Reviewed by Colin Jacobson (January 25, 2015)
Am I the only one who can't watch a movie without having multiple alternate images bop around in my noggin? No, I'm not discussing the voices in my head; they rarely relate directly to the film in question. I'm referring to connections the current presentation may have to other media.
Take The Boys From Brazil, for example. When I think of that film, I imagine one thing: a sketch on SCTV. That program featured a cooking show with a character named Angus Crock. On this particular episode, his guest was Gregory Peck as Joseph Mengele in Brazil. The part that stays with me is Peck staring at some beef and stating, "This roast is brown. It should be blue!" (It's a lot funnier when Joe Flaherty does it.)
The presence of Laurence Olivier also reminded me of a prior - and better - Nazi oriented film in which he starred. That would be 1976's Marathon Man, which presented the indelible image of Sir Larry knifing a guy in the jugular.
Despite all these competing influences, I managed to stick to the story of Brazil pretty well. Don't take my comment that Marathon Man is a better film to be a slam on this one, because it's not meant as such. Man was a fantastic piece of work, whereas Brazil is merely pretty good. There's nothing wrong with "pretty good," is there?
One thing I really liked about Brazil was the fact that it starred older actors. How often do we see films in which all of the major characters are old enough for Social Security?
Okay, I know those kinds of movies do happen, but not often in this kind of action/thriller setting. The old dudes are usually relegated to the more sedate settings of The Straight Story or Waking Ned Devine. It's also nice to have a break from movies that feature the elderly in which death always seems to be a predominant theme.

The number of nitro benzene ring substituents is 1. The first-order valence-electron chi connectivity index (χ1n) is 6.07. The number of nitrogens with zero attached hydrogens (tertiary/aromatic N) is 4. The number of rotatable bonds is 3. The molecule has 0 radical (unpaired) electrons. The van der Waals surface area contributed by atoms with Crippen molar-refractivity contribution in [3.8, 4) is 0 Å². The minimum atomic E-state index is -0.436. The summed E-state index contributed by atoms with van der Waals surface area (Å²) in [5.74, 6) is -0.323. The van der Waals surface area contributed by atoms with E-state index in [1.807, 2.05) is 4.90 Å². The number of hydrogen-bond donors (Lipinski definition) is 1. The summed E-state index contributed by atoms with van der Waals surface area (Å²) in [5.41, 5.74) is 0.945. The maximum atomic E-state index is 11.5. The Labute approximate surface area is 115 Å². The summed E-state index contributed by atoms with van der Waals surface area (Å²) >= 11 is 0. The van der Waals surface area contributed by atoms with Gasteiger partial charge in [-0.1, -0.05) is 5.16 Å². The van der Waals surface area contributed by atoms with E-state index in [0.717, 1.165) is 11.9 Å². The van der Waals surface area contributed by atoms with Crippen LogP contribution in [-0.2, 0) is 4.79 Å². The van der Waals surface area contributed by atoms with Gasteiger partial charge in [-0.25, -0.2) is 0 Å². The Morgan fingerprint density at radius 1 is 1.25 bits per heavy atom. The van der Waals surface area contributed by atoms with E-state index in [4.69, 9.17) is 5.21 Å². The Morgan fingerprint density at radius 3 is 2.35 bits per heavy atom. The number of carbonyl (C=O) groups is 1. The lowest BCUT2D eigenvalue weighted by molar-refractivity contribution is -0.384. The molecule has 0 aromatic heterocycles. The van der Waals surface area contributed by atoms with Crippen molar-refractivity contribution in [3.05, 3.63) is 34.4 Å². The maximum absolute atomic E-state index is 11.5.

Of course, death is a factor in Brazil, but not due to natural causes. Without giving away too much of the story, it involves an intricate plot to eventually return Nazis to worldwide prominence. The story unfolds in a slow but suspenseful manner, and while the ultimate plot point becomes fairly predictable, it still packs a punch.
The story seems somewhat silly and improbable. The Nazi plan requires environmental manipulation that would never be possible, though the film creates a surface impression that it could work. Nonetheless, it's tense and exciting enough that I don't really care.
Again, a lot of this becomes due to the actors. I must admit that I don't care for a lot of Olivier's work in the film, as he tends to make Nazi hunter Ezra Lieberman too much of a Jewish stereotype.
Despite that choice, Olivier still lends a fair amount of power to the role, and his overacting subsides as the film continues. Lieberman seems more real toward the end than he does during the previous acts. Maybe Olivier's acting isn't such a bad move after all, since this subtle alteration makes Lieberman seem more substantial and threatening when he needs to be. Well, I still think he feels too hammy for much of the film, but I can see these positives.
More consistently positive in my opinion is Peck as Mengele. He really portrays the menace and mania of Mengele, and he's a hoot to watch as well. There's something about that deadpan delivery of his that suits the character well, and he works out terrifically. Now if only I could stop thinking about that blue roast.
While I can't claim that The Boys From Brazil is a classic, it's definitely a compelling and entertaining ride. It's worth watching
just to see fun and physical performances from some great actors. How often do you get to see personalities like Olivier and Peck go at each other?